India is an exciting ‘high-potential’ market for the music industry in 2019, but the abridged version of the IFPI’s new Global Music Report – the one that’s made available for free – only mentions India twice. Once in a reference to the country bucking the global trend for physical music-sales to decline (because they were up by 21.2% in India last year) and then again in a quote from WMG’s Alfonso Perez Soto about youngsters embracing tech in Africa, India, the Middle East and Europe.
The full report will include more data on India, but yesterday industry body IMI published some of those figures. It included the news that India was the 15th biggest recorded-music market in 2018, up from 19th in 2017, with IMI claiming growth is “well positioning India to break into the top 10 music markets by 2022”. What’s the growth? India’s recorded-music revenues grew by 24.5% in 2018 to $156m in US-dollar terms, including 31% growth in streaming revenues and that startling 21.2% rise in physical sales.
What’s going on with the latter? IMI mentioned “investments in innovative products such as Carvaan” in that context. That’s the device preloaded with classic songs, developed by music/films company Saregama. As we reported in January, the company had sold more than 1m Carvaan players by the end of 2018, including 297k units in the final quarter of the year alone. Meanwhile, intensifying competition in the music-streaming market is driving that side of the business forward too.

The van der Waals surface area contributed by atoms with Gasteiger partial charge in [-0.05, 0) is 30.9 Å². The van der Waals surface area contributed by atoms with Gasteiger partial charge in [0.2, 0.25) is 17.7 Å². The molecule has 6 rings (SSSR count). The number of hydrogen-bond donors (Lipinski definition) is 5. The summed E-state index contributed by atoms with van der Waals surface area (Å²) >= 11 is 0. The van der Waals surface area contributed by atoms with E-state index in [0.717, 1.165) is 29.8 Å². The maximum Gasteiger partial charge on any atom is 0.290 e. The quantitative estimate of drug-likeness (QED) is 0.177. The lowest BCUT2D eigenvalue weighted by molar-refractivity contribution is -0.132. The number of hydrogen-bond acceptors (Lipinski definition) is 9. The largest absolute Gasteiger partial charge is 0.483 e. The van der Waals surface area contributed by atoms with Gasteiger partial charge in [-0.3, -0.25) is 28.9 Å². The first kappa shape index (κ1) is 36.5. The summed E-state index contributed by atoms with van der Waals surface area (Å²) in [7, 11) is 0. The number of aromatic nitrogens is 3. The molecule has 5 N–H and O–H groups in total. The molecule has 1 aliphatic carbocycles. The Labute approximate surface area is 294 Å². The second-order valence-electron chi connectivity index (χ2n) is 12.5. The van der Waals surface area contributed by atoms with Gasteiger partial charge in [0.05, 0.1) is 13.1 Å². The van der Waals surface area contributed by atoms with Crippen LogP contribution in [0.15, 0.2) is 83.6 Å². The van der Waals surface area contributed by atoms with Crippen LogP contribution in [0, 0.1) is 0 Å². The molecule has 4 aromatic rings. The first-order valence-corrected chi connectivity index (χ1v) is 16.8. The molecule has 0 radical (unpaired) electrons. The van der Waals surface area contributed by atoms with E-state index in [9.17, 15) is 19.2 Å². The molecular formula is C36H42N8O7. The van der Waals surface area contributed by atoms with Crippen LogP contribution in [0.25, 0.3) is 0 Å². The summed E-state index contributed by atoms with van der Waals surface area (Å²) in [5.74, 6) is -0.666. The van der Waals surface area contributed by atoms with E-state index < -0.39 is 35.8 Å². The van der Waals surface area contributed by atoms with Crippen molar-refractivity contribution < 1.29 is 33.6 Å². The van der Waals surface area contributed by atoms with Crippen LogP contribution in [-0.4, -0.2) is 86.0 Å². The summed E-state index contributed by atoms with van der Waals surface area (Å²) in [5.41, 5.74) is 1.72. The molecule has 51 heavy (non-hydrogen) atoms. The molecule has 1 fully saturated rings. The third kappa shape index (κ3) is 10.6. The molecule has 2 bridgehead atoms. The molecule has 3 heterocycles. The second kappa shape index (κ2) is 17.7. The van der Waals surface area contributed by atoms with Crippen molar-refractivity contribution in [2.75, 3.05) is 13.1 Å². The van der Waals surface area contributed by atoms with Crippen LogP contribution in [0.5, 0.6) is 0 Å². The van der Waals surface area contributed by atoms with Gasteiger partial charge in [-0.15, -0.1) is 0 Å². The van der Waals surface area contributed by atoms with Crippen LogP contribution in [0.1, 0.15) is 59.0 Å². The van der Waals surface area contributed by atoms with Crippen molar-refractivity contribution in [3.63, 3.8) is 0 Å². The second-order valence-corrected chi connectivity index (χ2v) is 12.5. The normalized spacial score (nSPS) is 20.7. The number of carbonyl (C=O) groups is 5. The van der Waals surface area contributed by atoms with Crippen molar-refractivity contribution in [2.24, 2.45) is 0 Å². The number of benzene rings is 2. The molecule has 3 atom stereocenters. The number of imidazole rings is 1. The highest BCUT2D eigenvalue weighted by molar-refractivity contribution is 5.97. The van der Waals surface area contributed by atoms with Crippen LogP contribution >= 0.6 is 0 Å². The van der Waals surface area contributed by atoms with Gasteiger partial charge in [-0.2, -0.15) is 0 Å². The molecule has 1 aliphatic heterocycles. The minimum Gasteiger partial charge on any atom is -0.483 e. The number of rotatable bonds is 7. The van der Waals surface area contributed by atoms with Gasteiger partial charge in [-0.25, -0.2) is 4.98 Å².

“Talent, technology and tenacity have been the key drivers of the recorded music industry in India, through the ever changing technological and legislative landscapes,” is how IMI boss Blaise Fernandes put it in a statement, in which he also referenced the ‘value gap’ debate. “It is imperative… that the investment cycles by rights holders are sustained through fair valuation of music and voluntary licensing norms. The music will keep spinning, and audiences will keep engaging, it is now more important than ever to narrow the value gap and lack of fair value, which is necessary to keep the party going,” he said.
(A recent study published by the Federation of Indian Chambers of Commerce and Industry (FICCI) suggested that YouTube generates around 40% of labels’ digital revenues in India, estimating that “around 250 million people watched music on YouTube” in India last year.)
Talking of music-streaming in India: another new study has been published, this one from research firm CMR. It asked 2,500 Indian people about their music-streaming app habits. 25% said Gaana was their favourite app, ahead of Apple Music (20%), YouTube (20%) and Wynk (14%). Only 50% were aware of Spotify and 40% said they had tried it – CMR didn’t say when the survey was conducted though: bear in mind Spotify launched in India in February. The not-so-good news for the music industry: “An overwhelming majority of those surveyed indicated that they would not like to pay for music.”